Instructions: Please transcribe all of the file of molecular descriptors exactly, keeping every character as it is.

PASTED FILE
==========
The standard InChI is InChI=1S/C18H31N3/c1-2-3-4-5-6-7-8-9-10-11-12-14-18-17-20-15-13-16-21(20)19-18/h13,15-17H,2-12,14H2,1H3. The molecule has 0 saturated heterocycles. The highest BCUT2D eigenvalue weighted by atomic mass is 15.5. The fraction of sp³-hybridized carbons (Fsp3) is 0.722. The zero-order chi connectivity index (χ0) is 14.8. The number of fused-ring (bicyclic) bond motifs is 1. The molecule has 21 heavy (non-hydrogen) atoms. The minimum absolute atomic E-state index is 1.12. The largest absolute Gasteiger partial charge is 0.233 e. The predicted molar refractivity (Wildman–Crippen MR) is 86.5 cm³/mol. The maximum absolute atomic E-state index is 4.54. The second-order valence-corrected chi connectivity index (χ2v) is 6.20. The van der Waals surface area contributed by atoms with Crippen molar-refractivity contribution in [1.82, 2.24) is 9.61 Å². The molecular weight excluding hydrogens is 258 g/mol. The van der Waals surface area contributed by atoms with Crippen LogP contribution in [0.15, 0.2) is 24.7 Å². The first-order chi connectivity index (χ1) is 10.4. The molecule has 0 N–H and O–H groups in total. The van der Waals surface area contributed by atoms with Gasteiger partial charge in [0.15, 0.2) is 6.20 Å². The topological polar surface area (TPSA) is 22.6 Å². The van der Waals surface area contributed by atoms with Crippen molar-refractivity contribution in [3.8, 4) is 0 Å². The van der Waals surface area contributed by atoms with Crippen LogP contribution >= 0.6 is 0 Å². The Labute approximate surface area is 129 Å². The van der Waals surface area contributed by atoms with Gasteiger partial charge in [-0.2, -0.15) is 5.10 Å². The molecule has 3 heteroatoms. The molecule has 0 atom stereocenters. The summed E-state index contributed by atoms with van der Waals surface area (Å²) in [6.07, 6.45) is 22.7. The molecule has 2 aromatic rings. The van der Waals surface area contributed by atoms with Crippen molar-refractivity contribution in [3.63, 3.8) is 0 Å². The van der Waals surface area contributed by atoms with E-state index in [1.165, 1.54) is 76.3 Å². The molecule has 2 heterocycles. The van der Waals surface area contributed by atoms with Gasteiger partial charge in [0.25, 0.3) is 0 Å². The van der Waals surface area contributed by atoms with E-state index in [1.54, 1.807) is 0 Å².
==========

The standard InChI is InChI=1S/C18H31N3/c1-2-3-4-5-6-7-8-9-10-11-12-14-18-17-20-15-13-16-21(20)19-18/h13,15-17H,2-12,14H2,1H3. The molecule has 0 saturated heterocycles. The highest BCUT2D eigenvalue weighted by atomic mass is 15.5. The fraction of sp³-hybridized carbons (Fsp3) is 0.722. The zero-order chi connectivity index (χ0) is 14.8. The number of fused-ring (bicyclic) bond motifs is 1. The molecule has 21 heavy (non-hydrogen) atoms. The minimum absolute atomic E-state index is 1.12. The largest absolute Gasteiger partial charge is 0.233 e. The predicted molar refractivity (Wildman–Crippen MR) is 86.5 cm³/mol. The maximum absolute atomic E-state index is 4.54. The second-order valence-corrected chi connectivity index (χ2v) is 6.20. The van der Waals surface area contributed by atoms with Crippen molar-refractivity contribution in [1.82, 2.24) is 9.61 Å². The molecular weight excluding hydrogens is 258 g/mol. The van der Waals surface area contributed by atoms with Crippen LogP contribution in [0.15, 0.2) is 24.7 Å². The first-order chi connectivity index (χ1) is 10.4. The molecule has 0 N–H and O–H groups in total. The van der Waals surface area contributed by atoms with Gasteiger partial charge in [0.15, 0.2) is 6.20 Å². The topological polar surface area (TPSA) is 22.6 Å². The van der Waals surface area contributed by atoms with Crippen molar-refractivity contribution in [3.8, 4) is 0 Å². The van der Waals surface area contributed by atoms with Crippen LogP contribution >= 0.6 is 0 Å². The Labute approximate surface area is 129 Å². The van der Waals surface area contributed by atoms with Gasteiger partial charge in [-0.2, -0.15) is 5.10 Å². The molecule has 3 heteroatoms. The molecule has 0 atom stereocenters. The summed E-state index contributed by atoms with van der Waals surface area (Å²) in [6.07, 6.45) is 22.7. The molecule has 2 aromatic rings. The van der Waals surface area contributed by atoms with Crippen molar-refractivity contribution in [3.63, 3.8) is 0 Å². The van der Waals surface area contributed by atoms with E-state index in [1.165, 1.54) is 76.3 Å². The molecule has 2 heterocycles. The van der Waals surface area contributed by atoms with Gasteiger partial charge in [0.25, 0.3) is 0 Å². The van der Waals surface area contributed by atoms with E-state index in [1.54, 1.807) is 0 Å².